Despite good weather over the target the attack on Friedrichshafen in southern Germany, would have to be led by pathfinders. In an attempt to foil the attackers, the Germans released enormous quantities of smoke, enveloping the town and concealing it from the prying eyes high above. Of the forty-three bombers to fall that day, half were from the 14th Combat Wing of which fourteen came from the 392nd. Despite losses elsewhere, this would prove to be the worst mission for the 392nd, in all some 150 crew men were lost that day.

Bombing targets in Europe was never straight forward and bombs often fell well away from the intended site. On one rather unfortunate occasion at the end of March, the 392nd joined the 44th BG in mistakenly bombing Schaffhausen, a town in neutral Switzerland. The event that not only deeply upset the Swiss, but heavily fed the Nazi’s determined propaganda machine.

Eventually March, and its terrible statistics, was behind them. The 392nd would then spend the reminder of 1944 supporting ground troops, bombing coastal defences in the lead up to D-day (their 100th mission), airfields and V-weapons sites in ‘NOBALL‘ operations. Like many of their counterparts they would support the St. Lo breakout, and hit transport and supply routes during the cold weeks of the Battle of the Bulge.

It was during this time, on 12th August 1944 that heroic pilot, 2nd Lt. John D. Ellis, flying B-24H #42-95023, would manage to steer his stricken aircraft away from a residential area at Cheshunt, some 15 miles north of London,  crashing the aircraft near to what is now the A10 road. Sadly all on board were killed in the incident but undoubtedly the lives of many civilians were saved, and a memorial in their memory lies in the nearby library at Cheshunt and on the wall at Madingley, the American War Cemetery, Cambridge.

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The Memorial Plaque at the American War Cemetery, Madingley, Cambridgeshire.

This was not to be the only accident that the 392nd (nor any other B-24 unit) were to suffer. Crews were finding that these heavier machines were difficult to get out of if hit by flak or attacking fighters. Ferocious fires in the wing tanks and fuselage were leading to many losses, and in particular, the pilots who after fighting to keep aircraft stable long enough for crewmen to jump out, were then finding it viciously spinning the moment they let go of the controls.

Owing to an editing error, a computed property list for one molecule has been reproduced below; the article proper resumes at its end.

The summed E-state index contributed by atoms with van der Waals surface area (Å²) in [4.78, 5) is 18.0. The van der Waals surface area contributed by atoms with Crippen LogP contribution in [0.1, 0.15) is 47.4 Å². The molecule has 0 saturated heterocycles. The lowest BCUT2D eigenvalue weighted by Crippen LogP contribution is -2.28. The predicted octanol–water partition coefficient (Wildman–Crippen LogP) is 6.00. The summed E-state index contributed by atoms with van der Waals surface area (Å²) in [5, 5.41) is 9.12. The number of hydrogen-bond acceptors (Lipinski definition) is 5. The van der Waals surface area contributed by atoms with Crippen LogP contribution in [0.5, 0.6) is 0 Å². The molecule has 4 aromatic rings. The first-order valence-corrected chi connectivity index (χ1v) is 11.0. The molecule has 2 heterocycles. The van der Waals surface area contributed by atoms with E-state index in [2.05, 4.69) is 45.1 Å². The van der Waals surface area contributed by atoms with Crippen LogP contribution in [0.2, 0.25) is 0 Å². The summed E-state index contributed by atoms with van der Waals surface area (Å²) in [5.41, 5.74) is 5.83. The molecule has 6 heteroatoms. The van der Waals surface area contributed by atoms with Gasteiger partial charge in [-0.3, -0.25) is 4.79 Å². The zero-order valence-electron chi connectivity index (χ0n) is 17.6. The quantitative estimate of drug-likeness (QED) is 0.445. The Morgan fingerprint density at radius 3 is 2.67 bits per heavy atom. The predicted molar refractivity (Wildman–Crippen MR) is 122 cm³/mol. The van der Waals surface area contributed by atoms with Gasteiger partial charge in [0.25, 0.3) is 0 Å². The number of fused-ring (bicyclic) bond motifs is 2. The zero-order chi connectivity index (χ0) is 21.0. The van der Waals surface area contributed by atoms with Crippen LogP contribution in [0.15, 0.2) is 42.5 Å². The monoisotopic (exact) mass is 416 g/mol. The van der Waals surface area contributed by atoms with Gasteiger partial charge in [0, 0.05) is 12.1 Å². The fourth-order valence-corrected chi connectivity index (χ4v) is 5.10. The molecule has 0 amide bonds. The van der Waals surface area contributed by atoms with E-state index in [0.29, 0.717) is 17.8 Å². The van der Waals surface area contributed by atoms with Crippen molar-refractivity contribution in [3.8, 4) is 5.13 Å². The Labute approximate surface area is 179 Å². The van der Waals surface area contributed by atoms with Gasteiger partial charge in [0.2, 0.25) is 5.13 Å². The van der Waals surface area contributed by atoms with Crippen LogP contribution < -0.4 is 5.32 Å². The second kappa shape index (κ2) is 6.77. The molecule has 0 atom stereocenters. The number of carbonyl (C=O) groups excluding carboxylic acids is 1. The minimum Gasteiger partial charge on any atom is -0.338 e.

On February 16th 1945 Liberator #42-95031 ‘Mary Louise‘ flown by 1st Lt. Albert J. Novik, was hit by falling bombs from another aircraft flying above him. After wrestling for some four and half hours to keep the aircraft flying, he ordered the crew out and then attempted to leave the aircraft himself. This event occurred only a month after a similar incident where he had managed to dive through the open bomb bay to safety. In this instance though, Novik was pinned to the roof as the bomber, half its tail plane missing, spun violently towards the Norfolk landscape beneath. Eventually, after a 7,000 ft fall, he was released from this centrifugal grip by a change in the aircraft’s direction. He managed to crawl down from his position and throw himself out through the bomb bay just seconds before the aircraft exploded, sending burning aircraft parts tumbling all around him. For his actions Novik was awarded the DFC, but many others were not quite so lucky, and perished in these huge lumbering giants of the sky.

On April 25th 1945, Mission 285, the 392nd BG prepared for what would be their last mission of the war. The Target, Hallein Austria. Not only would it end the 392nd’s aerial campaign, but that of the Eighth Air Force, bringing the air war in Europe to an end for the American units based in England.

By then, the 392nd had conducted some 285 missions with a high rate of loss, some 184 aircraft in total, with over 800 young men killed in action. They had dropped around 17,500 tons of bombs on some of the highest prestige targets in the German heartland. The group was cited by Major General James Hodges for its degree of accuracy for bombs on target – higher than any other unit of the 2nd Air Division over 100 consecutive missions. Operations had ranged from Norway to southern France and as far as the Baltic and advancing Russian armies at Swinemunde. Over 9,000 decorations were handed out to both air and ground crews for bravery and dedication.

Bomb dump buildings

One of several bomb dump buildings now a nature reserve.

After flying food supply missions to the starving Dutch, the 392nd departed Wendling and the site closed down, remaining dormant until it’s disposal in 1963/4.

RAF Wendling, otherwise known as Beeston from the nearby village, was classified as Station 118 by the Americans. Initially intended as an RAF Bomber base it was updated during the winter of 1942/43 opening in the summer of 1943. It would have 3 concrete runways of class ‘A’ specification, one of 2000 yards and two of 1,400 yards. The bomb dump which survives today as a nature reserve, was to the south-east, whilst the technical area is to the north-west. Two T2 hangars were located near to these sites and the watch office (drawing 5852/41) seems to have been modified in 1943 with the addition of what may have been a Uni-Seco control room (1200/43). Originally built with an adjoining Nissen hut (operations / briefing room) this is now encompassed within another more modern building, and is not visible from the outside.